So to me... one of the ways I have taught my players to try things is to just have things work. Most of the time. Whether there's no roll necessary, or the roll can be very easy... most of the time if the action they want to take is cool, and exciting, and different, and will make the PC look bad-ass... then I just them them do it. Why F them over by taking their grand ideas and gate them behind too many dice rolls that are just asking for failure because "It's a game! And a game has rules!" Bah! Who needs them? The game is the game and of course there will be more than enough times that the players will be needing to roll dice and not roll successfully... so why compound that by asking them to roll more and more and more times? Just let them do what they want and let's see where it takes us!

This is as much a part of 'Yes, And...' as anything else. "Yes, you can jump to that chandelier, And you can ride it down to the floor. No roll needed." It gives players license to try things that aren't going to blow up in their face for no other reason than we just all wanted their character to look like an idiot.

Now that being said... I oftentimes will couple this 'Say Yes' attitude with additional benefit if they choose to add in a die roll to see if they can do something really well. So rather than a die roll being Pass/Fail, it's instead Pass/Pass Impressively. Riding the chandelier from the upper level to the ground can get them to the floor easily and without issue... add in an Acrobatics check with a DC 15 and if successful they can choose a target below them and land on them attacking with Advantage. Something like that. (With perhaps rolling a Nat '1' being the one thing that does cause the action to fail spectacularly-- but usually at least my players are quite accepting that Nat '1's should be laughable failures so they're good with it.)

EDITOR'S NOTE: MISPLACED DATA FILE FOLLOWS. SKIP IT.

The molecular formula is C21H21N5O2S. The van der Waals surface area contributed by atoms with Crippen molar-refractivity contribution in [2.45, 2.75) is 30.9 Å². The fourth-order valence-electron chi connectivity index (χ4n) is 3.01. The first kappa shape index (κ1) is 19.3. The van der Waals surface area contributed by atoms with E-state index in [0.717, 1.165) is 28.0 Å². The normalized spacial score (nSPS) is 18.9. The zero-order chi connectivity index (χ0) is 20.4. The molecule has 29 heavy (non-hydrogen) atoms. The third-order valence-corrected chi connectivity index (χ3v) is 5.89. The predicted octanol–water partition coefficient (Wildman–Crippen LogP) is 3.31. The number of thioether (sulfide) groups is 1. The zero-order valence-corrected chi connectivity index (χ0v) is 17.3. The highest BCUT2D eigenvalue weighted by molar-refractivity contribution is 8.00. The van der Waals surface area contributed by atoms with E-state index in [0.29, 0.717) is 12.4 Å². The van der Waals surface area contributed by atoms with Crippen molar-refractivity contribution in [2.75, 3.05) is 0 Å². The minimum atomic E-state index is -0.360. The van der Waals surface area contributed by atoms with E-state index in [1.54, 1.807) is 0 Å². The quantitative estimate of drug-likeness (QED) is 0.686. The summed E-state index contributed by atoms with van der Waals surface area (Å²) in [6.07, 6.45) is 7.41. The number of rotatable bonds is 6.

As far as what I've seen... this kind of thing is what gets players motivated to try stuff beyond what the simple rules of the game allow. Their cool action movie stunts almost always working because it's cool and it lets them reach similar types of heights that their spellcaster counterpoints get via their spells.
 

EzekielRaiden

Follower of the Way
One big factor is DM style for resolving player actions.

If they say they jump onto a table and attack from the high ground do you in 5e give them advantage for being action movie swashbucklery or do you make them roll acrobatics to successfully jump on the table with them falling prone if they fail?